I’ve actually done this. I didn’t need adhesive or nails or screws, I was able to just cut the pieces to size, and they sort of snapped into place. The metal framing of the door sections was open on the side facing where the foam boards go. For the OP’s older door, if it’s wood, he might need a different approach.
Fire codes require the fire block between the garage and the house, because there’s a lot that can catch fire in a garage. In my garage, they drywalled over the access to the attic above the garage for that reason. I’d think a code requiring drywalling over the foam boards in the garage would be redundant, but I’m willing to be proved wrong.
As I understand the problem, when closed the door touches the floor in the middle but has a gap on each side. If the gaps are less then 1", this is an easy fix and can be done without removing the door if you have a circular saw. Also purchase a new rubber bottom seal.
With the door closed, draw a straight line from the very top of the bottom left gap to the right gap. This line should parallel your floor and you will use the circular saw to cut along this line.
Raise the door about halfway and brace it there. Remove the bottom rubber seal and nails and cut the door along your line. You may have to use a handsaw to complete the cut at each side because the door roller rails may prevent you from using the circular saw to complete the cut.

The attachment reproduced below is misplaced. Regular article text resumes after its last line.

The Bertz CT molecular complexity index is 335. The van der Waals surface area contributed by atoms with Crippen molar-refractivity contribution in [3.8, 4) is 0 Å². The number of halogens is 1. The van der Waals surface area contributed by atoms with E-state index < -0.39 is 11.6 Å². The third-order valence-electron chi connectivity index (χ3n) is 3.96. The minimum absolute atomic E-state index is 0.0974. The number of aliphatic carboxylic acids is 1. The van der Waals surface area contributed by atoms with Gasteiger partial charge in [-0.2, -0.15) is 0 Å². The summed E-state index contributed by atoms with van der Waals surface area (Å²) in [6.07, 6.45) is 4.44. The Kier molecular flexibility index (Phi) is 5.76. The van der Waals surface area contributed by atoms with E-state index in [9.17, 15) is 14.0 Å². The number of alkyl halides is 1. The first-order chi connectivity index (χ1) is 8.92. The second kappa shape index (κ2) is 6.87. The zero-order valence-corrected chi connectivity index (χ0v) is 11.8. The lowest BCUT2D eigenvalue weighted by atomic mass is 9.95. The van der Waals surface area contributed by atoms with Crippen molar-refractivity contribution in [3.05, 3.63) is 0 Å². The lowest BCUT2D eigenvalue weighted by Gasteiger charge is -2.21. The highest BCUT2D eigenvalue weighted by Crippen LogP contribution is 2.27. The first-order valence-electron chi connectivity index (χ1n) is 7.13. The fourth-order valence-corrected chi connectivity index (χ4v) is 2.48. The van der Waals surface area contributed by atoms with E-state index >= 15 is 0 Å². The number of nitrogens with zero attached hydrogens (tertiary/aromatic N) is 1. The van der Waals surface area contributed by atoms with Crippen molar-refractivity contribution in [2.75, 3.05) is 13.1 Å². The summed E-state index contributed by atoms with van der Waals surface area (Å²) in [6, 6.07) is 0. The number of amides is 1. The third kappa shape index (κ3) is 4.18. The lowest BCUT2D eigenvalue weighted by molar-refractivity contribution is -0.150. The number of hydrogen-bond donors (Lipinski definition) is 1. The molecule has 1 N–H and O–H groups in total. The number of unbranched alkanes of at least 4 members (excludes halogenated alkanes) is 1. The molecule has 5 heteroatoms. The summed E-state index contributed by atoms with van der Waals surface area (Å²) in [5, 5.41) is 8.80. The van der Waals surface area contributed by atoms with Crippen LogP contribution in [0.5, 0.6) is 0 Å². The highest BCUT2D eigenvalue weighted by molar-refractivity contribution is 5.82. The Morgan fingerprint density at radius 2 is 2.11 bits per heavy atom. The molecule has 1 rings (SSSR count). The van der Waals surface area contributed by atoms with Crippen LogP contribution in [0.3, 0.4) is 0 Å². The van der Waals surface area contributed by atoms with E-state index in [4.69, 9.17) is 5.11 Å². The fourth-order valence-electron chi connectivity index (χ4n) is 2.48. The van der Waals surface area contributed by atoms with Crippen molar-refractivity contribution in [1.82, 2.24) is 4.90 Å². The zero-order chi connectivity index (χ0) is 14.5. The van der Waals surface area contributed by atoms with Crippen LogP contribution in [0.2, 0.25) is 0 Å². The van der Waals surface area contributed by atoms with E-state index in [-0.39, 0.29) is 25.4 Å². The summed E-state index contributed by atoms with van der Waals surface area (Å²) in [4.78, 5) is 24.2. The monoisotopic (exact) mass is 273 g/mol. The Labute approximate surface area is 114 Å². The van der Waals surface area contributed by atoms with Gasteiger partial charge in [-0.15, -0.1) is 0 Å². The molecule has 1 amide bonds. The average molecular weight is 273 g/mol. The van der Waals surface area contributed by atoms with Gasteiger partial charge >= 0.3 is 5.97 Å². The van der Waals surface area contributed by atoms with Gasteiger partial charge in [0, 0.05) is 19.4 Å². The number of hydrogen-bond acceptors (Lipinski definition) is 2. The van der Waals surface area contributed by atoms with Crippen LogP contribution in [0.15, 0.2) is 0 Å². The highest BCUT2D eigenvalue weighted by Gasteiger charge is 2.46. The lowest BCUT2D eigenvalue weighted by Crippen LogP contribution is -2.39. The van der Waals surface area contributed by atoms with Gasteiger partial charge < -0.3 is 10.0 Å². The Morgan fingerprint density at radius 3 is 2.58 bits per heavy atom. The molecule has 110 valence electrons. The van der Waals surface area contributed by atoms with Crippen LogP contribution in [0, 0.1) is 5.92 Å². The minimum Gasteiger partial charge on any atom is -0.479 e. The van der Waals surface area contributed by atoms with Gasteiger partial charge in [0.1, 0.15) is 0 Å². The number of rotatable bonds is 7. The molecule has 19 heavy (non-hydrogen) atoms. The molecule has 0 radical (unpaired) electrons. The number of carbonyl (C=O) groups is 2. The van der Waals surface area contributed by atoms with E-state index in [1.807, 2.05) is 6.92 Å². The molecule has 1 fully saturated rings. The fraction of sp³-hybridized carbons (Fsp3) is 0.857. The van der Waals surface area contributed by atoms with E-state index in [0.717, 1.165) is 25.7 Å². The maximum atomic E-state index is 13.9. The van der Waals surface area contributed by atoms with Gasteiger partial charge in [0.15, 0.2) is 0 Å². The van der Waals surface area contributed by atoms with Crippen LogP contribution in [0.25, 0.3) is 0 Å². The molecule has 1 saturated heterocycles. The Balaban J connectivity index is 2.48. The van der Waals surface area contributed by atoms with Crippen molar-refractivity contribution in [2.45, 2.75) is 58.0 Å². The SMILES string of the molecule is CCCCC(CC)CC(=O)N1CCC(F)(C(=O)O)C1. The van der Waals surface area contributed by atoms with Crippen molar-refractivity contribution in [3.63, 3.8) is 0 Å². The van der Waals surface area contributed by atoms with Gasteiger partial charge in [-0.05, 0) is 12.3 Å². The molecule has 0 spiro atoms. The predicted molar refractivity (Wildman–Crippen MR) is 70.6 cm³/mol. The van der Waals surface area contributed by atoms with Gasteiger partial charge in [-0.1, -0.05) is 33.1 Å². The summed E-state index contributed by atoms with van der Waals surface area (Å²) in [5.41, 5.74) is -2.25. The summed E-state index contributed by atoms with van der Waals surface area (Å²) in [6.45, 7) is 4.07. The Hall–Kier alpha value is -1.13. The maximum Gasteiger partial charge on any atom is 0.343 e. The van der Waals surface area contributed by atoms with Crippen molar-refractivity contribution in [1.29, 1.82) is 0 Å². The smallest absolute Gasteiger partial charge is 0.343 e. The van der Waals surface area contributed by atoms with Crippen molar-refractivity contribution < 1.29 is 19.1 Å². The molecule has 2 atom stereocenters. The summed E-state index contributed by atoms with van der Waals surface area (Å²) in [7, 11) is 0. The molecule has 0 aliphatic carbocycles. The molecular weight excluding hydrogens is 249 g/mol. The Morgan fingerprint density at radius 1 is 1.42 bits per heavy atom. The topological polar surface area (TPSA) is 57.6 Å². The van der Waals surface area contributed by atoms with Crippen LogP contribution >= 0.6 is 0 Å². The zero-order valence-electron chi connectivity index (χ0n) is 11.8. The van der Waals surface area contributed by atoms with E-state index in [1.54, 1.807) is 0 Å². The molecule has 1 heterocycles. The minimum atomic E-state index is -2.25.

Install the new bottom seal and you’re done.
Another method to draw your bottom line is using a drafting compass. With the door closed, place the pointed edge of the compass on the floor below the highest gap and adjust the width of the pencil side to the top of the gap. While keeping the pointed edge on the floor, move the compass to the opposite side so as to draw a pencil line on the door. This will scribe a line on the door to match the contour of the floor.
He said the gap was a foot, not an inch. Which seems awfully large, but we still don’t know for certain what kind of door it is.
I believe he said the gap was 1’ from the side.
I see now. That does make more sense.
What Dereknocue67 said. Provided that won’t then leave a gap along the top!
Good point! If it does, you may want to cut a piece of wood the same length and width as the top of the door and glue it in place at the top to make up for any difference…
I did some checking around. There are fiberglass and reflective types that presumably meet codes. I tried looking up the specs on several foam types, including the manuf.'s web site. None of those mention fireproof or meeting code. I don’t see how they are getting away with this. Some (not many) are encased in vinyl laminate or some such. Which would help a little bit, but since these panels have to be cut to fit, any such covering is impaired.
Some areas might be laxer on firecodes in non-living spaces, so there might be a legitimate market in some places for the foam types, but I wouldn’t risk my house on it (or getting full restitution from an insurance company looking to avoid paying out).
I checked my local code, to the extent I could, and found wording like below in a couple of places:
My attached garage isn’t my building interior, and there is wallboard between it and the house. So it would meet code.
Is there any area you’re aware of that does treat attached garages as part of the building interior for fire code purposes?